Patent Search – Is your idea out there and can you get a patent?
Search for patents similar to your idea
Patents are granted daily. An idea like yours likely exists. If you don’t find it a government patent examiner will. Your best option to avoid rejection due to an idea discovered by a patent examiner is to conduct a Patent Search of your own before filing.
There are two ways to conduct the search process:
- If your search reveals a similar idea, weigh the risks associated with the exploitation of any differences between the ideas or simply drop the concept before investing additional time and money.
- Proceed with a pre-emptive strike. Include any similar search results in your application and argue for the uniqueness of your idea.
An inventor should conduct a patent search immediately after considering the pursuit of a patent. An excellent Web site dedicated to patent searches is www.google.com/patents.
Our registered patent attorney, Michael L. Greenberg, has experience conducting patent searches and screening the results. Our close proximity to the U.S. Patent and Trademark Office enables our patent attorney to search relevant original records by hand, if requested.
Results: Once your search is completed, one of our patent attorney will review the results with you. Just because an existing idea is similar, does not necessarily mean your idea is not novel or unique. We will discuss all options during your consultation, but the ultimate decision to pursue a patent or drop the idea rests with you.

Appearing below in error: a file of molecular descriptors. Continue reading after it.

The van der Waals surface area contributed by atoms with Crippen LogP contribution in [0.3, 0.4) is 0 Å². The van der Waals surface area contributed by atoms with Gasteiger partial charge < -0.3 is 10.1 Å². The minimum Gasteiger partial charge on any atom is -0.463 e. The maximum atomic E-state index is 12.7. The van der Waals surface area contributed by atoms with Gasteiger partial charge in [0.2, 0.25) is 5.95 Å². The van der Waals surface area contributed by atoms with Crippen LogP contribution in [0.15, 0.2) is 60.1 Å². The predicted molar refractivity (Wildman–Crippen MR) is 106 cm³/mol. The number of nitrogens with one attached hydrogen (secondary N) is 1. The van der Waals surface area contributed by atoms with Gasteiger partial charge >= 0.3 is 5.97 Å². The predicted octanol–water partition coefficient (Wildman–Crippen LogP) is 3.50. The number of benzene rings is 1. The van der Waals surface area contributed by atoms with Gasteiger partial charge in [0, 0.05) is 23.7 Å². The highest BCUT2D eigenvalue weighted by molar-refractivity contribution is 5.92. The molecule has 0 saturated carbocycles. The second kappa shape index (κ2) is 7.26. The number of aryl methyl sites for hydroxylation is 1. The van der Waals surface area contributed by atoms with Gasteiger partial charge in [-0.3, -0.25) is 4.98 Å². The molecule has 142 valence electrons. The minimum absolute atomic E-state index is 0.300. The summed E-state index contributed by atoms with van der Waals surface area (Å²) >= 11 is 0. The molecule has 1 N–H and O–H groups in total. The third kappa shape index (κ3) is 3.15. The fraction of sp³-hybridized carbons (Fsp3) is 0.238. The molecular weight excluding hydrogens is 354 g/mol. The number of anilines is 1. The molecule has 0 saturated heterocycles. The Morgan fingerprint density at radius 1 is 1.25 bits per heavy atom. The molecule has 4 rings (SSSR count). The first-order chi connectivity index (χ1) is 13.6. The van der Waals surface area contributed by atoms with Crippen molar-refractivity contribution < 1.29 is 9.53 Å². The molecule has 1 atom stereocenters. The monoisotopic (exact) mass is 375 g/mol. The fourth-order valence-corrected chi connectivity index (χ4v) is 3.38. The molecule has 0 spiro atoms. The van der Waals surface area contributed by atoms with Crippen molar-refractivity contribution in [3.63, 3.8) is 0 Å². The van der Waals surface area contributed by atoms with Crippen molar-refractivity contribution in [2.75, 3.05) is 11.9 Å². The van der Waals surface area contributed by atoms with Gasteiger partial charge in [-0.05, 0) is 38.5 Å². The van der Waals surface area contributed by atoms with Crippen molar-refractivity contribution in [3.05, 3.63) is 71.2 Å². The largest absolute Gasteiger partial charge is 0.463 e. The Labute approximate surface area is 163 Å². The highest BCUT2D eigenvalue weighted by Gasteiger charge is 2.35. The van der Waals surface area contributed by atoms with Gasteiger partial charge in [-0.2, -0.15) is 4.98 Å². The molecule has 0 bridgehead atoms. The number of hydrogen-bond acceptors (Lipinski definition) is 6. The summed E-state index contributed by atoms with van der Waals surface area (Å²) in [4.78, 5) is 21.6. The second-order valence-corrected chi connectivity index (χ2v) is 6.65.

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So you have an awesome idea and maybe you’ve created the product or maybe you have not. You do not need to have created the idea in order to obtain a patent, you just need to be know how to enable the idea, re: how to make it.
So where do you start? The first thing you need to do is to call a patent attorney and ask him or her to do a patent search for you. You want to do the patent search first so you know what is out there in the world. A patent search is research that is done before the filing of a patent application.
Once you file the patent application eventually your patent application will end up on a patent examiner’s desk and he or she will do a patent search themselves. No patent search is perfect, especially if you do a screening search which is a lot less expensive than a full patentability search. A patent screening search is a patent search where your patent attorney searches for your idea / invention through the use of key words. This is similar to the free patent search you can do yourself on Google except that, at least at Greenberg & Lieberman, our patent screening search includes international patent searching. A full patentability search is where your patent attorney searches for your idea by looking at every single patent in the class and sub-class where your invention might be found at the patent office. As you can imagine the latter search is far more expensive.